I feel that creating a sitemap for a site of that scale may impede on the whole purpose for the sitemap which is to orient the user.
You can definitely bi-pass this with your search function by placing it in a primary location.
Here is an example applied to a knowledge-base. In this case, the designer has included some commonly used links as well.
If you need an example with scale, Wikipedia uses this method as well.
EDIT: After some thought, here is another idea with a case study. You may want to consider a Card Sorting exercise for the architecture. It can't all be under 1 site if the content can clearly be segregated.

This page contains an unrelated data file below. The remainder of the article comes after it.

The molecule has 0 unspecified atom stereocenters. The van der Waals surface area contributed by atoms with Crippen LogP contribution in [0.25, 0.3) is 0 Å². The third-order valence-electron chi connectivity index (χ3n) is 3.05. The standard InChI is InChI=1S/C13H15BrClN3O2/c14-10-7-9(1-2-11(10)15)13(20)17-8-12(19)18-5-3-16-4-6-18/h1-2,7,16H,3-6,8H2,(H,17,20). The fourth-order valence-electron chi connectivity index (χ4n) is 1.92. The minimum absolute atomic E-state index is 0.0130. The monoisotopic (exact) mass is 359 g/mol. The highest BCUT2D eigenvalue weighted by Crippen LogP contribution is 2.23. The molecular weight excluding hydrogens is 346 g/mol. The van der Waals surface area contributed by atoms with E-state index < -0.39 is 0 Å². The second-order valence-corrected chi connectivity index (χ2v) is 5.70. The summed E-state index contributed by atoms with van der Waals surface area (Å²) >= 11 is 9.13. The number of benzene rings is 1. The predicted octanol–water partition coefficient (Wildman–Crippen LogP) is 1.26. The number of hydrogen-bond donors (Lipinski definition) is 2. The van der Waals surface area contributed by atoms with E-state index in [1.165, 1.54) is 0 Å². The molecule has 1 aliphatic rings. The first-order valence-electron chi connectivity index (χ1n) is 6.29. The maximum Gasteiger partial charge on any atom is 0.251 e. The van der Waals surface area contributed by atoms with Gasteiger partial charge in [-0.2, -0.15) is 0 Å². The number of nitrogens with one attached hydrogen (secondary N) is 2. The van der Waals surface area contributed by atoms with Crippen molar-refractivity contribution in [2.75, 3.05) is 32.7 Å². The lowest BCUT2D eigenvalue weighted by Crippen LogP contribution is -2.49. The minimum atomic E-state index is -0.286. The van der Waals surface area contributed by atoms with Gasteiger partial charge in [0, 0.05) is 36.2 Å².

Universities are notorious for having different web portals for each of its academic subjects, the same way they have separate buildings for them. You may want to consider splitting up the site itself into separate segregated sections each with its own image and unique messaging.
An example of this is the U of T website: http://www.utoronto.ca
University of Toronto is made up of a collection of Colleges each with its own web portal. There are also separate areas for Student Life, and Registrars information on top of each program.
Here are examples of their sub-sections with their own sites:
Their meta data contains the quick links and search in google:
Other industries that do this include the government with subsection sites for Ministry of Education, Ministry of Health, and Ministry of Transportation.
Personally, I just don't see Language students interested in being exposed to Math/Science related topics unnecessarily. My term for this is "Collateral Exposure".